Protesters took to the streets this week for May Day demonstrations calling  for better working conditions, higher pay and more compensation.May Day protests usually take place in progressive cities and states and focus on low income workers, immigrants and minimum wage jobs. The politicians representing those places and people don’t always share activist views on labor. Here are what senators from a few states with major protests think about activists’ demands:

Raising the minimum wage:“You can bet Democrats in Congress are going to fight to make $15 minimum wage a reality in this nation, from one end of the country to the other,” Senate Minority Leader Chuck Schumer said in a speech on the steps of the Capitol last week, according to Vox.Immigrant workers:“I support further securing our borders; prohibiting hiring of undocumented immigrants by requiring job applicants to present a secure Social Security card,” the New York Democrat told the League of Women Voters in 2010. He also supports “requiring undocumented immigrants to register with the government, pay taxes, and earn legal [status or face deportation.]” Right-to-work laws:“We’re offering the middle class and those struggling to get there a better deal by taking on companies that undermine unions and underpay their workers, and beginning to unwind a rigged system that undermines every worker’s freedom to negotiate with their employer,” Schumer told the Washington Post on fighting Right-to-Work laws.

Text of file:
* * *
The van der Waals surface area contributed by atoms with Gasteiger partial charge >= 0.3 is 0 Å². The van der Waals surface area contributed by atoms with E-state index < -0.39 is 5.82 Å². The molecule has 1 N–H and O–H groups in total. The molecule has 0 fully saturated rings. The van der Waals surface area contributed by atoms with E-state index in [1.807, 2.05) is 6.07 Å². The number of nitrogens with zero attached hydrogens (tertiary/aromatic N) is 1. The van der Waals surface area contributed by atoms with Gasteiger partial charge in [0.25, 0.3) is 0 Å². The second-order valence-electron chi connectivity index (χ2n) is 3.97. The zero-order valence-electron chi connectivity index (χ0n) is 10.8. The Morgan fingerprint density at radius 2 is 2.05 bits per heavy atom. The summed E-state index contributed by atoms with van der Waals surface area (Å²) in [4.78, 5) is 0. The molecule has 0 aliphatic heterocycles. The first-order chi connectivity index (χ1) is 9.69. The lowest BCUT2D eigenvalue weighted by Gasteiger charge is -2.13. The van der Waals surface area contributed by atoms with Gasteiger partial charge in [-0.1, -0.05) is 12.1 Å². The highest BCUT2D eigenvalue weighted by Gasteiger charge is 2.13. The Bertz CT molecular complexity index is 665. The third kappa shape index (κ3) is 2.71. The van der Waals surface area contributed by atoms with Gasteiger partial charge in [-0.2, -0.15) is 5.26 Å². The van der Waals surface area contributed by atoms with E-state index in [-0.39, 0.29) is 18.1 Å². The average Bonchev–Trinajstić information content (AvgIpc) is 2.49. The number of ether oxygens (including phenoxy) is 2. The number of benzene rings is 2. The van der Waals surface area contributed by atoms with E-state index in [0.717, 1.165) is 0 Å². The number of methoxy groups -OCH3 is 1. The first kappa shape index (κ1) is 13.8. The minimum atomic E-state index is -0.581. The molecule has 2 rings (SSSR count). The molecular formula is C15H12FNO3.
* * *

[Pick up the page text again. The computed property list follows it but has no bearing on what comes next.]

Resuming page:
New Push for Senators to Pay Their Interns
Advocates say the time is right for offices to stop relying on free labor

A majority of Senate offices do not offer paid internships, according to data from nonprofit advocacy group Pay Our Interns. (Illustration by Chris Hale/CQ Roll Call)

Ideas to boost diversity on the Hill have been thrown around, and the numbers are slowly improving. But what if the solution was right in front of everyone, sitting at tiny shared desks in congressional offices?

Paid interns.

Pompeo Confirms Mueller Interview
Secretary of state nominee testified before Senate Foreign Relations panel

CIA Director Mike Pompeo, right, President Donald Trump’s nominee for secretary of State, greets Sen. Richard M. Burr, R-N.C., during his confirmation hearing before the Senate Foreign Relations Committee on Thursday. (Tom Williams/CQ Roll Call)

Secretary of State nominee Mike Pompeo told senators at his confirmation hearing Thursday he has been questioned by special counsel Robert S. Mueller III in his investigation into connections between the Trump campaign and Russian operatives.

Specifically, Mueller questioned the current CIA chief on a West Wing conversation last March with President Donald Trump and Director of National Intelligence Dan Coats in which the president reportedly asked Coats to get then-FBI head James B. Comey to drop his investigation into  former national security adviser Michael Flynn.